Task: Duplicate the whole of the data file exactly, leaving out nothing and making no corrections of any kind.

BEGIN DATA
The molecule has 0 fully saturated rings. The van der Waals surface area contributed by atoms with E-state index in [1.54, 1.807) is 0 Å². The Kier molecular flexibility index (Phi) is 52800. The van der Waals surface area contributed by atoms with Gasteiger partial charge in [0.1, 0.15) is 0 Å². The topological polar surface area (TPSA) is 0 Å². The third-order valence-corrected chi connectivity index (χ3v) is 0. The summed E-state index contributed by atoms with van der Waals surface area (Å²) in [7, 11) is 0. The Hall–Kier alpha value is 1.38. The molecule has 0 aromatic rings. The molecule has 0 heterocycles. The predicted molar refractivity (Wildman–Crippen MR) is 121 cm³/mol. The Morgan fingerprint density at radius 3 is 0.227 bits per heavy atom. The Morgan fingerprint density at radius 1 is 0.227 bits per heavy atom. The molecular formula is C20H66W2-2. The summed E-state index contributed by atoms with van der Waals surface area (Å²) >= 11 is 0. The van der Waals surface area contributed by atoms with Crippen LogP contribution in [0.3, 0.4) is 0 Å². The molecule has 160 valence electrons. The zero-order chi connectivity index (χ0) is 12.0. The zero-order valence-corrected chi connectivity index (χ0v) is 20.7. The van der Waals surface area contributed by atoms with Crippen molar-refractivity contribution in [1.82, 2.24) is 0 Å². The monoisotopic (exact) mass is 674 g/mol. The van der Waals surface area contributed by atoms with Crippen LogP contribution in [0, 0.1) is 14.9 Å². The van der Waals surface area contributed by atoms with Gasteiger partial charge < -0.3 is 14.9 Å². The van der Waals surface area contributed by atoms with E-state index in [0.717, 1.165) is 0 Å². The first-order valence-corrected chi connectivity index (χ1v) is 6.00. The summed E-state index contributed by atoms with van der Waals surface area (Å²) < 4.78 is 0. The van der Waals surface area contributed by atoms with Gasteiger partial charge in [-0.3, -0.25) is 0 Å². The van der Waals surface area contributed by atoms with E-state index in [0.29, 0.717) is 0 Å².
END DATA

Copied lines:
The molecule has 0 fully saturated rings. The van der Waals surface area contributed by atoms with E-state index in [1.54, 1.807) is 0 Å². The Kier molecular flexibility index (Phi) is 52800. The van der Waals surface area contributed by atoms with Gasteiger partial charge in [0.1, 0.15) is 0 Å². The topological polar surface area (TPSA) is 0 Å². The third-order valence-corrected chi connectivity index (χ3v) is 0. The summed E-state index contributed by atoms with van der Waals surface area (Å²) in [7, 11) is 0. The Hall–Kier alpha value is 1.38. The molecule has 0 aromatic rings. The molecule has 0 heterocycles. The predicted molar refractivity (Wildman–Crippen MR) is 121 cm³/mol. The Morgan fingerprint density at radius 3 is 0.227 bits per heavy atom. The Morgan fingerprint density at radius 1 is 0.227 bits per heavy atom. The molecular formula is C20H66W2-2. The summed E-state index contributed by atoms with van der Waals surface area (Å²) >= 11 is 0. The van der Waals surface area contributed by atoms with Crippen LogP contribution in [0.3, 0.4) is 0 Å². The molecule has 160 valence electrons. The zero-order chi connectivity index (χ0) is 12.0. The zero-order valence-corrected chi connectivity index (χ0v) is 20.7. The van der Waals surface area contributed by atoms with Crippen molar-refractivity contribution in [1.82, 2.24) is 0 Å². The monoisotopic (exact) mass is 674 g/mol. The van der Waals surface area contributed by atoms with Crippen LogP contribution in [0, 0.1) is 14.9 Å². The van der Waals surface area contributed by atoms with Gasteiger partial charge < -0.3 is 14.9 Å². The van der Waals surface area contributed by atoms with E-state index in [0.717, 1.165) is 0 Å². The first-order valence-corrected chi connectivity index (χ1v) is 6.00. The summed E-state index contributed by atoms with van der Waals surface area (Å²) < 4.78 is 0. The van der Waals surface area contributed by atoms with Gasteiger partial charge in [-0.3, -0.25) is 0 Å². The van der Waals surface area contributed by atoms with E-state index in [0.29, 0.717) is 0 Å².